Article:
The researchers demonstrated the modified SMB Relay attacks by tricking the user into visiting a malicious site, opening a boobytrapped email in Outlook, and through remote desktop. The attacks rely on the adversary getting in the middle of a NTLM challenge/response session.

In a normal scenario, when the client attempts to log in, it sends a request. The server responds with a challenge for the client to encrypt a string. After the client sends back the encrypted message, the server attempts to decrypt is using the user's password hash. If successful, the user is authenticated.

The attacker hijacks the challenge/response exchange, by waiting for someone else on the network to authenticate against any system on the network. The attacker can pass the same authentication attempt onward to the targeted system, such as a server. The attacker transfers to server's challenge back to the original use to encrypt the hash and then return to the server. The correctly encrypted response gives the attacker authenticated access.

There are some limitations to the attack; packet signing needs to be disabled. It is usually enabled, but there are some security tools which recommend turning it off to improve performance, Brossard said. SMB outbound also needs to be disabled.

The ideal victim would be one with no firewall on the computer or router and who lets SMB traffic from outside. And of course, using Internet Explorer. Chrome users wouldn't be vulnerable because the browser asks permission before connecting to an SMB server. However, if there are plugins installed which use SMB, that may be a risk.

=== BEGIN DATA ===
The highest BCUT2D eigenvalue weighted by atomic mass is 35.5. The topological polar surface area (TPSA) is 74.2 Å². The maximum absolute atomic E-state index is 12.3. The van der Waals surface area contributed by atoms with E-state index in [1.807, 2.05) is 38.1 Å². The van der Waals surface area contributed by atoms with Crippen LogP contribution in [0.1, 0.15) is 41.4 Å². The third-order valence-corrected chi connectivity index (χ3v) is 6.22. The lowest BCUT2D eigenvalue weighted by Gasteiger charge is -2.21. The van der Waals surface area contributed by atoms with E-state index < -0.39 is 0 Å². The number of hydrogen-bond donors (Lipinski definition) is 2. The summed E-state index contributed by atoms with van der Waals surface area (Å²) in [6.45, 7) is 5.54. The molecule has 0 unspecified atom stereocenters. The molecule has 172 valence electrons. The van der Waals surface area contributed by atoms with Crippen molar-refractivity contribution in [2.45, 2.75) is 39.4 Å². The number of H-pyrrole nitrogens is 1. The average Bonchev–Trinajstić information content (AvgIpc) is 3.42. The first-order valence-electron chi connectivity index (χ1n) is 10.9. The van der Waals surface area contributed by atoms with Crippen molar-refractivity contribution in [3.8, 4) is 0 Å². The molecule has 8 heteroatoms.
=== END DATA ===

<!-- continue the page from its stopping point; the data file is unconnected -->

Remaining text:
"The only way to defend yourself against it, is blocking the SMB ports," said Brossard. There should be egress filtering at the perimeter level. It's also a good idea to drop outgoing SMB on ports 137, 138, 129, and 445. There should also be some host-level signing, and as stated earlier, packet signing and extended protection should be enabled.

The new kind of SMB relay attack demonstrated by Brossard and Billiamoria lets adversaries upload malware or attack any service using NTLM to take over a computer.

“Literally every service uses NTLM to authenticate,” the researchers said.

 

Black Hat USA is happening! Check it out here.

Fahmida Y. Rashid is an analyst who has covered networking and security for a number of publications, including PCMag, eWEEK, and CRN. She has written about security, core Internet infrastructure, networking security software, hardware, cloud services, and open source. View Full Bio

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SurendraM929
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SurendraM929,
User Rank: Apprentice
8/28/2016 | 3:37:01 AM
Port Number 129
Hi,

Just wanted to be sure about the Port 129 which you mentioned in the list of ports to be blocked.

I think it is port 139 instead of 129 if i am right. If yes, you can correct the information.

 

Thank you,